History of IFBLS
The International Federation of Biomedical Laboratory Science (IFBLS) is an independent non-governmental association of national societies in 35 countries, representing more than 185,000 medical laboratory scientists and technologists worldwide.
The IFBLS (originally called the International Association of Medical Laboratory Technologists – IAMLT) was founded in 1954 when Ms. Elisabeth Pletscher and her Swiss colleagues invited national medical technology associations, from a number of countries, to meet in Zurich, Switzerland. Such was the response to the invitation to attend that the decision was made to create an international association. Ms. Pletscher became the first secretary and later the Honorary Executive Secretary and was in office from 1954 to 1973.
At the Triennial Conference of the Institute of Medical Laboratory Technology (now the Institute of Biomedical Science) in Nottingham, United Kingdom, in 1955, a meeting was held and the first draft constitution of the future International Association was discussed. A further meeting was held on the occasion of the first Inter-American Convention in Quebec, Canada, the following year.
In 1957 a delegates meeting was held in Amsterdam, Holland, when study groups were formed by different nations to make enquiries on the situation of medical laboratory technologists all over the world. In addition, the legal status of the Association was discussed.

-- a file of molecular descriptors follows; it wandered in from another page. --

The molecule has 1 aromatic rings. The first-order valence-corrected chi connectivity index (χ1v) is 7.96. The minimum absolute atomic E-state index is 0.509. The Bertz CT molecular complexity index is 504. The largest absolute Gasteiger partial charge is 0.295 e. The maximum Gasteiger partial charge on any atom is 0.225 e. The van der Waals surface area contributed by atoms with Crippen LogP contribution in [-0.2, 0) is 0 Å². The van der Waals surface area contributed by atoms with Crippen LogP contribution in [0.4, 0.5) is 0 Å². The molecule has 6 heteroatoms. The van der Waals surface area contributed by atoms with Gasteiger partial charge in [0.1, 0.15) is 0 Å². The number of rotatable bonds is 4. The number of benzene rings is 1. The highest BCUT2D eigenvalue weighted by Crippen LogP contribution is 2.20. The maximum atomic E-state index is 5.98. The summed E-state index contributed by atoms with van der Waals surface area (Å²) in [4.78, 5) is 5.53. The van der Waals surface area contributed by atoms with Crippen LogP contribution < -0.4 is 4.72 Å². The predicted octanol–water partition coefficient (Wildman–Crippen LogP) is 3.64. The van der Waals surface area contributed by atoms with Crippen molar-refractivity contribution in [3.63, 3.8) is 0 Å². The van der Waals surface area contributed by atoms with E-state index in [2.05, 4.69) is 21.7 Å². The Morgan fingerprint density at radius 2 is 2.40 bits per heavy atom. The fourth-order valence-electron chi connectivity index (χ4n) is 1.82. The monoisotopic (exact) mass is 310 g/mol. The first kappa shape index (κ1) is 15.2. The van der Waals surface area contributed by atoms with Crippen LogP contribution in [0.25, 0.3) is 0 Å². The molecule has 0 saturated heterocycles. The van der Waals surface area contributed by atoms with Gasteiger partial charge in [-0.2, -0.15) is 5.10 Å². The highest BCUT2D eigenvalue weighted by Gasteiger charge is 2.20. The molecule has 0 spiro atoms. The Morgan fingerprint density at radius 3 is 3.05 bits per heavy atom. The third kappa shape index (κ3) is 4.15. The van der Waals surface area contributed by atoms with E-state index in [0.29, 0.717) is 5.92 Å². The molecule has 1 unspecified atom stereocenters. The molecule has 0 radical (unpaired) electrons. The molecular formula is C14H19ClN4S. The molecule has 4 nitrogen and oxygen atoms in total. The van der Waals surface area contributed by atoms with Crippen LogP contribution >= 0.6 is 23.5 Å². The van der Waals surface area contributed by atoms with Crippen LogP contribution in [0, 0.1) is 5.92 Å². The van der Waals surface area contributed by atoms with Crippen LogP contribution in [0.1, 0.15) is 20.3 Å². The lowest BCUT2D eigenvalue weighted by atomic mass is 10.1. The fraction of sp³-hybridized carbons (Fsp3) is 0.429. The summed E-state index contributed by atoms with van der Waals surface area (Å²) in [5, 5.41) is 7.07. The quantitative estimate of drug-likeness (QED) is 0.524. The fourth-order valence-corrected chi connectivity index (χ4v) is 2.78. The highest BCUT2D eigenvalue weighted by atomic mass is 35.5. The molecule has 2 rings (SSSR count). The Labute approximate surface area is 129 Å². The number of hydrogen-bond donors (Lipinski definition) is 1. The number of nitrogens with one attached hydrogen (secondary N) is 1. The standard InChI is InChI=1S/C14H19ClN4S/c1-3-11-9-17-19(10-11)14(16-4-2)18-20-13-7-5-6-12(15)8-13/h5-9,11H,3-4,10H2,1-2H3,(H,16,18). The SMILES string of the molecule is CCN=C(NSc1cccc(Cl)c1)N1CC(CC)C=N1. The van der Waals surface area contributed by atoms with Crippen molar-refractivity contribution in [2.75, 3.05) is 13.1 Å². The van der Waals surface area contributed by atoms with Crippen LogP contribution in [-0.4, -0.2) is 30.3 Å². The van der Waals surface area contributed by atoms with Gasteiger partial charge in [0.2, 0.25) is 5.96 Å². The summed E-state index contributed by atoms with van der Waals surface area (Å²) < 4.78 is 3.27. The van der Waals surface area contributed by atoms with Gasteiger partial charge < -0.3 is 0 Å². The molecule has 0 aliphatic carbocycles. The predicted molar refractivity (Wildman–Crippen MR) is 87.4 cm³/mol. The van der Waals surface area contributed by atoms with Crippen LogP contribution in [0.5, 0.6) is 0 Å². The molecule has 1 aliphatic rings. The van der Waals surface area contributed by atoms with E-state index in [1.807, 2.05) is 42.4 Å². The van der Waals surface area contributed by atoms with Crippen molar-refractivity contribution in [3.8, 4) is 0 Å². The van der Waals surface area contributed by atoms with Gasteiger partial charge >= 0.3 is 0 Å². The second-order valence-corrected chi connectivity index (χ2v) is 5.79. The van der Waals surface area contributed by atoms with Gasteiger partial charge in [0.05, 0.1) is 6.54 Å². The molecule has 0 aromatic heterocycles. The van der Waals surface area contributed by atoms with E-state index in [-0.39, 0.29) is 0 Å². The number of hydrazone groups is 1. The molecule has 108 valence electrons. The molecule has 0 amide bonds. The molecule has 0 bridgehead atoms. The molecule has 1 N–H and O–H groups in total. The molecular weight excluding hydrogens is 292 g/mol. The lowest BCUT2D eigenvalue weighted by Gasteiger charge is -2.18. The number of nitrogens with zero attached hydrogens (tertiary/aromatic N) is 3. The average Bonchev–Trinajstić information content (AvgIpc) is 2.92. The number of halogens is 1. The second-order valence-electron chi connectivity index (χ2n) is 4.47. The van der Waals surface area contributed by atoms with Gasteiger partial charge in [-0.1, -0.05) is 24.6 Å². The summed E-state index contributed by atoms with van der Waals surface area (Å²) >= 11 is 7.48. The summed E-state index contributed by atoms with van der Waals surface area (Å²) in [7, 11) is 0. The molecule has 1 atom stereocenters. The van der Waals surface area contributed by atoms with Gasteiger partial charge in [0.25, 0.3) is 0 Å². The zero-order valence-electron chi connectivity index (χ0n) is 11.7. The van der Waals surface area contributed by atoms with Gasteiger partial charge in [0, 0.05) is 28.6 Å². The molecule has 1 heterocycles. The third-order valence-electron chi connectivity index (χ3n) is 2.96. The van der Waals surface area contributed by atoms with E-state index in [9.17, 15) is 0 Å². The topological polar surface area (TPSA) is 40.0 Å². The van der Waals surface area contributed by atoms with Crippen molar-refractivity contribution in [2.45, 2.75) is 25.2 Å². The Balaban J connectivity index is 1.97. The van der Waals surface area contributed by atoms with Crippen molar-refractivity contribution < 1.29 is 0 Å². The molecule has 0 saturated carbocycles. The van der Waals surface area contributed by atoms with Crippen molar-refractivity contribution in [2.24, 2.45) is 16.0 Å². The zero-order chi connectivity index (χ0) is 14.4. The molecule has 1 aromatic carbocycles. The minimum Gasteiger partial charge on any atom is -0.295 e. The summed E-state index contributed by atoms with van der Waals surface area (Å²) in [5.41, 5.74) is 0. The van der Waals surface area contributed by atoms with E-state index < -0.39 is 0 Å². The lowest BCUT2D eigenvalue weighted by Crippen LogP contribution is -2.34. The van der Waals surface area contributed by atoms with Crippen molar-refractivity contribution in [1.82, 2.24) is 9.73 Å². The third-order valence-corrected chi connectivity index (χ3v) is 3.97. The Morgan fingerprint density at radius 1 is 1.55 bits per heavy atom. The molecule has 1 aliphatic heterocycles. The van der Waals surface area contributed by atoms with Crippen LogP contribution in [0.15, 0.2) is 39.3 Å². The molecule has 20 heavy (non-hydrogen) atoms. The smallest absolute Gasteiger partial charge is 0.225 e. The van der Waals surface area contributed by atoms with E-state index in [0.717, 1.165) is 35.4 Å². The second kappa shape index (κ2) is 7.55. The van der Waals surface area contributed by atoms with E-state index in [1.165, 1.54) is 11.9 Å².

On the occasion of the Triennial Conference of the IFBLS in Bristol, United Kingdom, in 1958, the draft statutes were discussed and the first Council was elected. Mr. R. J. Broomfield from the United Kingdom became the first President.
The following year a General Assembly of Delegates (GAD) was held in Hamburg, Germany; the statutes were finally adopted and the preliminary reports of the study groups were discussed.
In 1960 the American Society of Medical Technologists and the Canadian Association joined IFBLS, making it truly a “World” organisation.
The first week-long international Congress, with a large participation from all over the world, was held in Stockholm, Sweden, in 1961. Two years later saw the publication of the first Newsletter of the IFBLS.
1964 saw the 10th anniversary Congress being held in Lausanne, Switzerland. Over 400 delegates from 16 countries attended. A decision was reached to hold the Congress biennially in future.
Congress was held in Berlin, Germany in 1966; Helsinki, Finland 1968; Copenhagen, Denmark 1970; Vienna, Austria 1972; Paris, France 1974; Chicago, USA 1976; Edinburgh, Scotland 1978; Durban, South Africa 1980; Amsterdam, The Netherlands 1982; Perth, Australia 1984; Stockholm, Sweden 1986; Kobe, Japan 1988; Geneva, Switzerland 1990, Dublin, Ireland 1992; Hong Kong 1994; Oslo, Norway 1996; Singapore 1998; Vancouver, Canada 2000. Orlando, USA 2002; Stockholm, Sweden 2004; Seoul, South Korea 2006. The venues for 2008 and 2010 were decided at GAD 2006 and they are India 2008 and Kenya, 2010.